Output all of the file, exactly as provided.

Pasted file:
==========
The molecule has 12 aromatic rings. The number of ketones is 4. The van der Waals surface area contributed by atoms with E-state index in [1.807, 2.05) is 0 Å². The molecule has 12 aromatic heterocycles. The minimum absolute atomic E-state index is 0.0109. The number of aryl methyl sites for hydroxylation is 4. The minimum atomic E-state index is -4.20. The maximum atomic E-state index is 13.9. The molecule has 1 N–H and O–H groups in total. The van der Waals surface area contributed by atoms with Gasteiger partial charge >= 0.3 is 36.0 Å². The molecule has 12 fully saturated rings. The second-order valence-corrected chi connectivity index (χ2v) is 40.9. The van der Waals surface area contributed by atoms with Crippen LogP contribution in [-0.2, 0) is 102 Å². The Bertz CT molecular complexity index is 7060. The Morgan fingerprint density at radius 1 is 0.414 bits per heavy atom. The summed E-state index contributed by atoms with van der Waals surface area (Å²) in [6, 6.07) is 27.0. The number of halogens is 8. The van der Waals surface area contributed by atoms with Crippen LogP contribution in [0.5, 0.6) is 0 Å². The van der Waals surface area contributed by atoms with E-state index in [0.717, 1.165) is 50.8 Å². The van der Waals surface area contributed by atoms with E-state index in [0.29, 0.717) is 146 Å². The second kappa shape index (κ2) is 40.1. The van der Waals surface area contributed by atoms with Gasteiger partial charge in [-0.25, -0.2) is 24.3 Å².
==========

The molecule has 12 aromatic rings. The number of ketones is 4. The van der Waals surface area contributed by atoms with E-state index in [1.807, 2.05) is 0 Å². The molecule has 12 aromatic heterocycles. The minimum absolute atomic E-state index is 0.0109. The number of aryl methyl sites for hydroxylation is 4. The minimum atomic E-state index is -4.20. The maximum atomic E-state index is 13.9. The molecule has 1 N–H and O–H groups in total. The van der Waals surface area contributed by atoms with Gasteiger partial charge >= 0.3 is 36.0 Å². The molecule has 12 fully saturated rings. The second-order valence-corrected chi connectivity index (χ2v) is 40.9. The van der Waals surface area contributed by atoms with Crippen LogP contribution in [-0.2, 0) is 102 Å². The Bertz CT molecular complexity index is 7060. The Morgan fingerprint density at radius 1 is 0.414 bits per heavy atom. The summed E-state index contributed by atoms with van der Waals surface area (Å²) in [6, 6.07) is 27.0. The number of halogens is 8. The van der Waals surface area contributed by atoms with Crippen LogP contribution in [0.5, 0.6) is 0 Å². The van der Waals surface area contributed by atoms with E-state index in [0.717, 1.165) is 50.8 Å². The van der Waals surface area contributed by atoms with E-state index in [0.29, 0.717) is 146 Å². The second kappa shape index (κ2) is 40.1. The van der Waals surface area contributed by atoms with Gasteiger partial charge in [-0.25, -0.2) is 24.3 Å².